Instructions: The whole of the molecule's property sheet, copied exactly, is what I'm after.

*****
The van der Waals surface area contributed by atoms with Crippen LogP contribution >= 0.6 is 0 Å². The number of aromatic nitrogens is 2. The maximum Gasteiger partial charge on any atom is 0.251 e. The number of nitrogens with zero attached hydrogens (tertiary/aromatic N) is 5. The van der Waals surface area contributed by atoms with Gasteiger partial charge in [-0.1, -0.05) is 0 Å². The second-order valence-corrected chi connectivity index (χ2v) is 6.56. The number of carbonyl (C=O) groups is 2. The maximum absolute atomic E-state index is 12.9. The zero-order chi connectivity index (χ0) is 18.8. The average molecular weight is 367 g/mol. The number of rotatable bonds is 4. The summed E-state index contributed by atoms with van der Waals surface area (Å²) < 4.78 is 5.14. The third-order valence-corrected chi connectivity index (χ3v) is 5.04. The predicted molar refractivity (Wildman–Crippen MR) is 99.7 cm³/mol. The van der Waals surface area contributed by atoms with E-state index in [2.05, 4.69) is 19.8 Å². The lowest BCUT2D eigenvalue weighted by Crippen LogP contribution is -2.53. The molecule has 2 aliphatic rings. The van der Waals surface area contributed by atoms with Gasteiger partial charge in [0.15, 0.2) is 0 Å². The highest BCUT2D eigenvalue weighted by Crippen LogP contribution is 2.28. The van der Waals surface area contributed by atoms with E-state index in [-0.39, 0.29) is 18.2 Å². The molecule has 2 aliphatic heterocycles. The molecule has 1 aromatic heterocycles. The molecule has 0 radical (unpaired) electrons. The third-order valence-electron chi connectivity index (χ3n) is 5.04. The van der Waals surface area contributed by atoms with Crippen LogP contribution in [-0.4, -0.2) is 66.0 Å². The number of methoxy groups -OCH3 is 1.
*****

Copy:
The van der Waals surface area contributed by atoms with Crippen LogP contribution >= 0.6 is 0 Å². The number of aromatic nitrogens is 2. The maximum Gasteiger partial charge on any atom is 0.251 e. The number of nitrogens with zero attached hydrogens (tertiary/aromatic N) is 5. The van der Waals surface area contributed by atoms with Gasteiger partial charge in [-0.1, -0.05) is 0 Å². The second-order valence-corrected chi connectivity index (χ2v) is 6.56. The number of carbonyl (C=O) groups is 2. The maximum absolute atomic E-state index is 12.9. The zero-order chi connectivity index (χ0) is 18.8. The average molecular weight is 367 g/mol. The number of rotatable bonds is 4. The summed E-state index contributed by atoms with van der Waals surface area (Å²) < 4.78 is 5.14. The third-order valence-corrected chi connectivity index (χ3v) is 5.04. The predicted molar refractivity (Wildman–Crippen MR) is 99.7 cm³/mol. The van der Waals surface area contributed by atoms with E-state index in [2.05, 4.69) is 19.8 Å². The lowest BCUT2D eigenvalue weighted by Crippen LogP contribution is -2.53. The molecule has 2 aliphatic rings. The van der Waals surface area contributed by atoms with Gasteiger partial charge in [0.15, 0.2) is 0 Å². The highest BCUT2D eigenvalue weighted by Crippen LogP contribution is 2.28. The van der Waals surface area contributed by atoms with E-state index in [-0.39, 0.29) is 18.2 Å². The molecule has 2 aliphatic heterocycles. The molecule has 1 aromatic heterocycles. The molecule has 0 radical (unpaired) electrons. The third-order valence-electron chi connectivity index (χ3n) is 5.04. The van der Waals surface area contributed by atoms with Crippen LogP contribution in [-0.4, -0.2) is 66.0 Å². The number of methoxy groups -OCH3 is 1.